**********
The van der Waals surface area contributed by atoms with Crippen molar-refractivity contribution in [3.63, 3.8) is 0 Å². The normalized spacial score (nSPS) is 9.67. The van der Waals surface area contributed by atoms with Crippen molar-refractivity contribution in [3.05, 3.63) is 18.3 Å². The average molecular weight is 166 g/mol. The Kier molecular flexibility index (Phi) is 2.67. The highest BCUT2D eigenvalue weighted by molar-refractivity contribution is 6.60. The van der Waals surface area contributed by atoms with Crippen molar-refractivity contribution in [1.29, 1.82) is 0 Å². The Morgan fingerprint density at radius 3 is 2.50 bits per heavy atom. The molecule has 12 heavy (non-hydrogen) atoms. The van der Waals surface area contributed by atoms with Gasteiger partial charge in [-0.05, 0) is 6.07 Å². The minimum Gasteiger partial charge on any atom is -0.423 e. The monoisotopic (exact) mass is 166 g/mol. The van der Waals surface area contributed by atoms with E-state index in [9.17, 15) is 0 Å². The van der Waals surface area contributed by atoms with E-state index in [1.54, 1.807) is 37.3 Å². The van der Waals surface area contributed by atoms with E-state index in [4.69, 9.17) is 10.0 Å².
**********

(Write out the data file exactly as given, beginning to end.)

The van der Waals surface area contributed by atoms with Crippen molar-refractivity contribution in [3.63, 3.8) is 0 Å². The normalized spacial score (nSPS) is 9.67. The van der Waals surface area contributed by atoms with Crippen molar-refractivity contribution in [3.05, 3.63) is 18.3 Å². The average molecular weight is 166 g/mol. The Kier molecular flexibility index (Phi) is 2.67. The highest BCUT2D eigenvalue weighted by molar-refractivity contribution is 6.60. The van der Waals surface area contributed by atoms with Crippen molar-refractivity contribution in [1.29, 1.82) is 0 Å². The Morgan fingerprint density at radius 3 is 2.50 bits per heavy atom. The molecule has 12 heavy (non-hydrogen) atoms. The van der Waals surface area contributed by atoms with Gasteiger partial charge in [-0.05, 0) is 6.07 Å². The minimum Gasteiger partial charge on any atom is -0.423 e. The monoisotopic (exact) mass is 166 g/mol. The van der Waals surface area contributed by atoms with E-state index in [9.17, 15) is 0 Å². The van der Waals surface area contributed by atoms with E-state index in [1.54, 1.807) is 37.3 Å². The van der Waals surface area contributed by atoms with E-state index in [4.69, 9.17) is 10.0 Å².